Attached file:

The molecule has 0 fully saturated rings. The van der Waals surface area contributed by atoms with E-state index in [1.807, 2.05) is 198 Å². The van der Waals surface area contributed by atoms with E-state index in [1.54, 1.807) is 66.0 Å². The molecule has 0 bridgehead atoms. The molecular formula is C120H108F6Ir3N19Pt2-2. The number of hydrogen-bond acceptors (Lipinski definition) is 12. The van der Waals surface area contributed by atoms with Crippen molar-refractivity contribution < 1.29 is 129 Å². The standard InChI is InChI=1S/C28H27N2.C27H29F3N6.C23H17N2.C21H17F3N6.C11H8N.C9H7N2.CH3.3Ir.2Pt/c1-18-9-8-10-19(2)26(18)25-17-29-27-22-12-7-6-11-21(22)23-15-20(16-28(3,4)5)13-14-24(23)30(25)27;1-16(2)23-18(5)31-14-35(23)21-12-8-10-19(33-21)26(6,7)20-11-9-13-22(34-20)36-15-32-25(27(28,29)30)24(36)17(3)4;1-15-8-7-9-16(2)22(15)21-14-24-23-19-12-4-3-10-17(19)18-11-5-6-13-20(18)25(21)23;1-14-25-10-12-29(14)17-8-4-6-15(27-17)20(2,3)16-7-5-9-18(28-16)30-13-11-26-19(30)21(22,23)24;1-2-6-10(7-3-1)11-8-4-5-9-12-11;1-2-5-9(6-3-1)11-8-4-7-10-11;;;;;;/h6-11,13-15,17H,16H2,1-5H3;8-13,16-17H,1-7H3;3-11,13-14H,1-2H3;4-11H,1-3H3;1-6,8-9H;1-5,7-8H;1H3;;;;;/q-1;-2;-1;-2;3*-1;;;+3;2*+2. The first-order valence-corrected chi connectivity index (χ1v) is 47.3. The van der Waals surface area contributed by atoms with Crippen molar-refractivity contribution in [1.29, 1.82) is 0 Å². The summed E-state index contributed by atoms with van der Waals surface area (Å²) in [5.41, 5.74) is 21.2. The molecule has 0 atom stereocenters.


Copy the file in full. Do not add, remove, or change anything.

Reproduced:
The molecule has 0 fully saturated rings. The van der Waals surface area contributed by atoms with E-state index in [1.807, 2.05) is 198 Å². The van der Waals surface area contributed by atoms with E-state index in [1.54, 1.807) is 66.0 Å². The molecule has 0 bridgehead atoms. The molecular formula is C120H108F6Ir3N19Pt2-2. The number of hydrogen-bond acceptors (Lipinski definition) is 12. The van der Waals surface area contributed by atoms with Crippen molar-refractivity contribution < 1.29 is 129 Å². The standard InChI is InChI=1S/C28H27N2.C27H29F3N6.C23H17N2.C21H17F3N6.C11H8N.C9H7N2.CH3.3Ir.2Pt/c1-18-9-8-10-19(2)26(18)25-17-29-27-22-12-7-6-11-21(22)23-15-20(16-28(3,4)5)13-14-24(23)30(25)27;1-16(2)23-18(5)31-14-35(23)21-12-8-10-19(33-21)26(6,7)20-11-9-13-22(34-20)36-15-32-25(27(28,29)30)24(36)17(3)4;1-15-8-7-9-16(2)22(15)21-14-24-23-19-12-4-3-10-17(19)18-11-5-6-13-20(18)25(21)23;1-14-25-10-12-29(14)17-8-4-6-15(27-17)20(2,3)16-7-5-9-18(28-16)30-13-11-26-19(30)21(22,23)24;1-2-6-10(7-3-1)11-8-4-5-9-12-11;1-2-5-9(6-3-1)11-8-4-7-10-11;;;;;;/h6-11,13-15,17H,16H2,1-5H3;8-13,16-17H,1-7H3;3-11,13-14H,1-2H3;4-11H,1-3H3;1-6,8-9H;1-5,7-8H;1H3;;;;;/q-1;-2;-1;-2;3*-1;;;+3;2*+2. The first-order valence-corrected chi connectivity index (χ1v) is 47.3. The van der Waals surface area contributed by atoms with Crippen molar-refractivity contribution in [1.29, 1.82) is 0 Å². The summed E-state index contributed by atoms with van der Waals surface area (Å²) in [5.41, 5.74) is 21.2. The molecule has 0 atom stereocenters.